3. Increase retirement savings to at least 15%. Hopefully by now you have some sort of retirement account set up and are making regular contributions to it; you won’t be one of the 40%(!) of Baby Boomers who have nothing saved for their golden years. As you pay off more of your debt, start shifting some of the money that’s no longer going to loans to your retirement account. Most personal finance experts agree that in your 30s you should be saving at least 15% of your income for retirement. If you want to make sure you have plenty, aim for 20%. Don’t know what to invest in? Check out our post on index funds — the best stock market investment option for just about everyone.

4. Get your estate planning in order. You’re going to die someday. Could be in 50 years or it could be tomorrow. Whenever it happens, your estate will have to be set in order and distributed to your survivors. If you want to control how your stuff gets doled out when you’re gone and make the process as hassle and conflict-free as possible for your loved ones, you’ll need to have a will or a trust in place. Wills and trusts are particularly important if you have children. If you and your wife both die, who do you want to take care of them? How do you want the money in your accounts spent to raise them? In addition to a will or trust, your estate plan should have documents like an advance directive and durable power of attorney. Instead of your family arguing about whether to pull the plug on you when you’re in a coma, make that decision yourself with a living will and a health care surrogate designation (the person who gets to call the shots when you’re incapable of doing so).

For more information, see our article on estate planning.

5. Consider term life insurance. When you’re in your 30s, you’re starting to build up a financial foundation that permits you to give your family comfort and security. But what would happen if you died tomorrow? Would your family still be able to live comfortably or would they be scrambling to figure out how to make ends meet because you’re no longer around to provide for them?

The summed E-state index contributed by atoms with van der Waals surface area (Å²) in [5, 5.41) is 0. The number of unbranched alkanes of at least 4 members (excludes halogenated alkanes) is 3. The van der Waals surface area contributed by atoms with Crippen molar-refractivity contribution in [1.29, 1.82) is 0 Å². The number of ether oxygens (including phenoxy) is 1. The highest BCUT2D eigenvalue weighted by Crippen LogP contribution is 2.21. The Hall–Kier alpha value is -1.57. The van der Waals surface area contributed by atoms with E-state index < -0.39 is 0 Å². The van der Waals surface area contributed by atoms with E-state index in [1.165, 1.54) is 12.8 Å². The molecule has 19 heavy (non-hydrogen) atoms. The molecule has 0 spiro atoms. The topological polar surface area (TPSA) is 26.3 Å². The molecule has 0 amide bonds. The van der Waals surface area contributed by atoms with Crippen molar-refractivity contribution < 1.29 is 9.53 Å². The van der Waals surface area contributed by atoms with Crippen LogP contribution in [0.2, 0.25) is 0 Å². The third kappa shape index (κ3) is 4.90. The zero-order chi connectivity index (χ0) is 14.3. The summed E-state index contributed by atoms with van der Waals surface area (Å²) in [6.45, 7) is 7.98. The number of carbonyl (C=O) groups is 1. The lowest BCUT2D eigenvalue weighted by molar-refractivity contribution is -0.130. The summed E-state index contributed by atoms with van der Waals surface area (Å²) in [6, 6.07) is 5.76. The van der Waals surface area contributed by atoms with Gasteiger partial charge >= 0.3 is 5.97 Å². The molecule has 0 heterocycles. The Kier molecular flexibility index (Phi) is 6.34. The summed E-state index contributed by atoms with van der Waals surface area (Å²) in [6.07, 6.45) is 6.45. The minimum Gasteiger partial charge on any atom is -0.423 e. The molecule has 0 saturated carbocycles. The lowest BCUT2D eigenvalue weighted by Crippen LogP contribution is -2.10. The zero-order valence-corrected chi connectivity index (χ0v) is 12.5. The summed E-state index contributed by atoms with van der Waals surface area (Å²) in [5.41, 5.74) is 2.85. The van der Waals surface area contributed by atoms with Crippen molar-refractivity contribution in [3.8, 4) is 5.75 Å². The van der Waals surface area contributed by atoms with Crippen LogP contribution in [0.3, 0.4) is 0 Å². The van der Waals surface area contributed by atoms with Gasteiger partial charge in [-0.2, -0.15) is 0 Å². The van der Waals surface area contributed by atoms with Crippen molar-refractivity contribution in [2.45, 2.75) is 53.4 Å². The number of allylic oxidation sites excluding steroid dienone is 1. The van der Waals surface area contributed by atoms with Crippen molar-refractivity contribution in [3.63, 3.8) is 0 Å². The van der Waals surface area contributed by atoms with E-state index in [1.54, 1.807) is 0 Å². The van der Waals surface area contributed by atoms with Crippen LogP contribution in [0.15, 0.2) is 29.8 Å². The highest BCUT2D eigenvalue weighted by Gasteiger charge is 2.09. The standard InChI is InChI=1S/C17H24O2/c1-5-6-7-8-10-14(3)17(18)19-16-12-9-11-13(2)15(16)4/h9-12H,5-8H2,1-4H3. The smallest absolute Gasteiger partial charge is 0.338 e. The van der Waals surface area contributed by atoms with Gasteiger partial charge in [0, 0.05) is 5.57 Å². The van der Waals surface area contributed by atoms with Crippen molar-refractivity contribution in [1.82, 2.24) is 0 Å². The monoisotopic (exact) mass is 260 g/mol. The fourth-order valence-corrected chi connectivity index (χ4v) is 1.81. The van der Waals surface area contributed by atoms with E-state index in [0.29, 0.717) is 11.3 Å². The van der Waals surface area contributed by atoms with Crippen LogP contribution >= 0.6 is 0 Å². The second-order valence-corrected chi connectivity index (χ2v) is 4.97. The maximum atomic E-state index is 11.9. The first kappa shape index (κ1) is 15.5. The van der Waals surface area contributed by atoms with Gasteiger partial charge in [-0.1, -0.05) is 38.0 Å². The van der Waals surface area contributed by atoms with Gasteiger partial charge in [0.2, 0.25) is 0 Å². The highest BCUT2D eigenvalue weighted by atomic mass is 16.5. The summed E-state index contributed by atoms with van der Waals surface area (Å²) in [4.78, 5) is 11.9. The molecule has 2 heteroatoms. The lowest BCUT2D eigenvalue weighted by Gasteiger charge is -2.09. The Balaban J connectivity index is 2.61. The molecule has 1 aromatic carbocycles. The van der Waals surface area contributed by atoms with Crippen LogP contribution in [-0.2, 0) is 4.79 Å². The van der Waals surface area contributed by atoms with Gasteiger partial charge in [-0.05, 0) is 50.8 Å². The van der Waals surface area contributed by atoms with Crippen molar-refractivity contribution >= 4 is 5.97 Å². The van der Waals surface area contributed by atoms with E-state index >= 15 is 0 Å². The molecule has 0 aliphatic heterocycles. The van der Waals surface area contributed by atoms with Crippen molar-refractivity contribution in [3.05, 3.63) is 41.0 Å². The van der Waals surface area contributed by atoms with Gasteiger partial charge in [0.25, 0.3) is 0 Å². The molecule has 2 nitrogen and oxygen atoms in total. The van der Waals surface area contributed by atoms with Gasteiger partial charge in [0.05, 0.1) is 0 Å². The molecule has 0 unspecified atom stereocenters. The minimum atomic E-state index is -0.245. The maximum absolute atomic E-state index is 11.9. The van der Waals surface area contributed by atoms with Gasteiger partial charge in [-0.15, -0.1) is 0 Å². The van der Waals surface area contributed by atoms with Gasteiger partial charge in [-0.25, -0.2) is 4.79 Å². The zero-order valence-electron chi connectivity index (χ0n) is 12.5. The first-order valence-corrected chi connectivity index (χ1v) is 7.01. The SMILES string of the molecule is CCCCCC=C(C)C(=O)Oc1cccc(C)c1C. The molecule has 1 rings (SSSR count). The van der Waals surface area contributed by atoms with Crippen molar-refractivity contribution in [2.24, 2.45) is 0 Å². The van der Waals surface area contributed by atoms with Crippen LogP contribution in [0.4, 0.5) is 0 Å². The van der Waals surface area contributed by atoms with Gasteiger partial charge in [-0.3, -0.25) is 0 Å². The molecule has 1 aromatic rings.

Take a step to ensure your family is taken care of by purchasing term life insurance.

It’s key that you make sure the life insurance policy you get is term life insurance. There’s another type of life insurance out there called cash value or whole life policies that are much more expensive and confusing; it lasts for your entire life, and you have to pay into it until you die. With term life insurance, on the other hand, you pay a monthly premium for a set term (could be 10, 20, or 30 years). If you die within the term, the insurance company will pay out a specified amount to your beneficiaries. So for example, if you bought a $500,000, 20-year term life insurance policy, if you kicked the bucket 10 years after purchasing the policy, your wife (or whoever you set as the beneficiary) will get $500,000 from the insurance company.

Most people don’t buy life insurance because they think it costs too much. But as financial planner Jeff Rose wrote in a previous post:

“Not true! A healthy 35-year-old man can get $500,000 of term insurance for 20 years for the price of 6 Double-Doubles per month at In-N-Out Burger. While you won’t get the same immediate gratification when making the payment, you can rest assured that your family is taken care of.”